Stoehr said...

I think the conclusion you come to is really poignant. The distinction between being a religion or not being a religion seems inconsequential in the grand scheme of things, at least to me it does. Whether or not atheism is classified as a religion alongside Judaism, Christianity, Hinduism, etc. is irrelevant, and maybe this is something o touch on in your paper; why is it important to classify certain belief systems as religions or not? What does that do for one's faith/belief/personal comfort? Or for the religion itself?
Like you suggested, there seems to be a more important, subjective undertone to religion that doesnt necessarily require it to be broadly defined as X or Y.

Natalie N said...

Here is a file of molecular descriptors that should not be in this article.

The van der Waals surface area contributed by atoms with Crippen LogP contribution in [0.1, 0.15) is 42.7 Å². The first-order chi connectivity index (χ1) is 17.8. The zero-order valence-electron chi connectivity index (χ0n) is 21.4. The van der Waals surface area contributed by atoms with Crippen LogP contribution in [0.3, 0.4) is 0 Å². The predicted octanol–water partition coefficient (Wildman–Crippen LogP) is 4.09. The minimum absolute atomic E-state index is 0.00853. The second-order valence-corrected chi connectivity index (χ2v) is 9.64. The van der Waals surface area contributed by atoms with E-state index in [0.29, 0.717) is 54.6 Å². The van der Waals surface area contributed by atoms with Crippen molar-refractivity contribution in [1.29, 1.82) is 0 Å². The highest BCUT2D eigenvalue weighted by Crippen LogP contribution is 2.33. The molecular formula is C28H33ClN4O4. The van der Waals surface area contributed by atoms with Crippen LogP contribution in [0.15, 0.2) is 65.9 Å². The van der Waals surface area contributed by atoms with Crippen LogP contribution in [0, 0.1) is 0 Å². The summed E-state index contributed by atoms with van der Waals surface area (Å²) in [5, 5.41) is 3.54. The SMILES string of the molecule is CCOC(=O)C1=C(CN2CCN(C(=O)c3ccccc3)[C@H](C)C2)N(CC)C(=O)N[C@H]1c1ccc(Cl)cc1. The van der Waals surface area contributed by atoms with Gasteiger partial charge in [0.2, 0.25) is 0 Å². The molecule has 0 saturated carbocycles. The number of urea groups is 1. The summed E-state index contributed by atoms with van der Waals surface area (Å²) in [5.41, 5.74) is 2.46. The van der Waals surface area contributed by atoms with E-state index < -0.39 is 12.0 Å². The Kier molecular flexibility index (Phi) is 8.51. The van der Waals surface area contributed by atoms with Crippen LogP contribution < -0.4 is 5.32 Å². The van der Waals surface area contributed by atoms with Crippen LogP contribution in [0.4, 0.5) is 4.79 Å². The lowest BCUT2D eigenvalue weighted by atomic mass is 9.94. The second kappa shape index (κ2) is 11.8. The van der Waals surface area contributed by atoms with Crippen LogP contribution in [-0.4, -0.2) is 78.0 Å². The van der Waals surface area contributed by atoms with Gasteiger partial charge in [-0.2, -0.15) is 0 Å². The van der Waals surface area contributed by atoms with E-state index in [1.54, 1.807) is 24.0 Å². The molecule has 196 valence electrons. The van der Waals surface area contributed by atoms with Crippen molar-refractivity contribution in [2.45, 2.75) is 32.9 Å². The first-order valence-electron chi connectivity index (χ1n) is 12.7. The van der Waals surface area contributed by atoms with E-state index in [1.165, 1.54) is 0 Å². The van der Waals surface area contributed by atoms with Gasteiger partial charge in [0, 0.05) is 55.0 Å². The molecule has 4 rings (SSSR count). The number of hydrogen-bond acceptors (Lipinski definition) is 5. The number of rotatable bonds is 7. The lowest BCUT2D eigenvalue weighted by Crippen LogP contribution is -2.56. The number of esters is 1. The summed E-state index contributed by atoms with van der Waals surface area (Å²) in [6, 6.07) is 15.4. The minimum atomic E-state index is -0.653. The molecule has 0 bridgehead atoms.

I think that Dawkins has made a clear distinction that atheism is not a religion. It seems like if atheism was allowed to be classified as a religion, then any school of thought could be classified as religion as well. I think an important aspect of any religion is dependence on something supernatural or outside of science. Atheism contains neither. There is not a common set of ethical beliefs, a deity, a concept of holiness, worship, or, what Dawkins claims is the greatest vice of religion, faith. These may not be necessary or sufficient criteria of religion, but they seem like logical things to consider when considering whether to classify something as a religion. If atheism was considered a religion, I don't think it would be a stretch to consider any school of philosophical, political, or ethical thought as well as any belief that people may have, agree upon, and base decisions on should be considered religions as well. Athiesm, it seems, is indeed the privation of a religion. This privation was given a name for the sake of convenience, but rather than making it an easier topic to address, it caused confusion.